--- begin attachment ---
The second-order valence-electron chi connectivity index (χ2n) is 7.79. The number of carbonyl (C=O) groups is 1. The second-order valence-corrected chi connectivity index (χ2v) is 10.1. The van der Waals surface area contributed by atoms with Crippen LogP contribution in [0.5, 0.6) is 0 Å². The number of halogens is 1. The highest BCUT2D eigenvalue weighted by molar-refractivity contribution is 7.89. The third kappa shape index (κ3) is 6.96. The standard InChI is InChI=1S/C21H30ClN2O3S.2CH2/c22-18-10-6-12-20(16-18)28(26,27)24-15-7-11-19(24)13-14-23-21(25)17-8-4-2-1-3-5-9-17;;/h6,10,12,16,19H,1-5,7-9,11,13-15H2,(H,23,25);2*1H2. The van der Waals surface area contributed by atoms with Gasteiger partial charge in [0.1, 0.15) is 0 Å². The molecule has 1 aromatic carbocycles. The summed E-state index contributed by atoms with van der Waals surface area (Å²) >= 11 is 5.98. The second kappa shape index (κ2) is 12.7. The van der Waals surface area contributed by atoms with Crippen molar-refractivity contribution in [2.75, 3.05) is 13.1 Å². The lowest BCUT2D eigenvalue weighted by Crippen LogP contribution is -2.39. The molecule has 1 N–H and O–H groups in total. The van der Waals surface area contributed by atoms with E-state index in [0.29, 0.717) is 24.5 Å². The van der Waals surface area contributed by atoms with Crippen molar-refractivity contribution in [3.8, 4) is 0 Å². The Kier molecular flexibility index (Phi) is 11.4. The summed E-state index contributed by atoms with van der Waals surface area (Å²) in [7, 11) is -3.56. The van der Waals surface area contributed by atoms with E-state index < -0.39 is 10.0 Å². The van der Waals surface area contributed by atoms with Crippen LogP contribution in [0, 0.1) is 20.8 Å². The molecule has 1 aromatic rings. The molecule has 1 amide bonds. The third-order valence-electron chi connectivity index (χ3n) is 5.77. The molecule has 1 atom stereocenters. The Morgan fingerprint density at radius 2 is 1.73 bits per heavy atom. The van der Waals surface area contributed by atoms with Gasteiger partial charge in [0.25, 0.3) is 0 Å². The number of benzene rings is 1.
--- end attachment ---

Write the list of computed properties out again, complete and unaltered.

The second-order valence-electron chi connectivity index (χ2n) is 7.79. The number of carbonyl (C=O) groups is 1. The second-order valence-corrected chi connectivity index (χ2v) is 10.1. The van der Waals surface area contributed by atoms with Crippen LogP contribution in [0.5, 0.6) is 0 Å². The number of halogens is 1. The highest BCUT2D eigenvalue weighted by molar-refractivity contribution is 7.89. The third kappa shape index (κ3) is 6.96. The standard InChI is InChI=1S/C21H30ClN2O3S.2CH2/c22-18-10-6-12-20(16-18)28(26,27)24-15-7-11-19(24)13-14-23-21(25)17-8-4-2-1-3-5-9-17;;/h6,10,12,16,19H,1-5,7-9,11,13-15H2,(H,23,25);2*1H2. The van der Waals surface area contributed by atoms with Gasteiger partial charge in [0.1, 0.15) is 0 Å². The molecule has 1 aromatic carbocycles. The summed E-state index contributed by atoms with van der Waals surface area (Å²) >= 11 is 5.98. The second kappa shape index (κ2) is 12.7. The van der Waals surface area contributed by atoms with Crippen molar-refractivity contribution in [2.75, 3.05) is 13.1 Å². The lowest BCUT2D eigenvalue weighted by Crippen LogP contribution is -2.39. The molecule has 1 N–H and O–H groups in total. The van der Waals surface area contributed by atoms with E-state index in [0.29, 0.717) is 24.5 Å². The van der Waals surface area contributed by atoms with Crippen molar-refractivity contribution in [3.8, 4) is 0 Å². The Kier molecular flexibility index (Phi) is 11.4. The summed E-state index contributed by atoms with van der Waals surface area (Å²) in [7, 11) is -3.56. The van der Waals surface area contributed by atoms with E-state index < -0.39 is 10.0 Å². The van der Waals surface area contributed by atoms with Crippen LogP contribution in [0, 0.1) is 20.8 Å². The molecule has 1 aromatic rings. The molecule has 1 amide bonds. The third-order valence-electron chi connectivity index (χ3n) is 5.77. The molecule has 1 atom stereocenters. The Morgan fingerprint density at radius 2 is 1.73 bits per heavy atom. The van der Waals surface area contributed by atoms with Gasteiger partial charge in [0.25, 0.3) is 0 Å². The number of benzene rings is 1.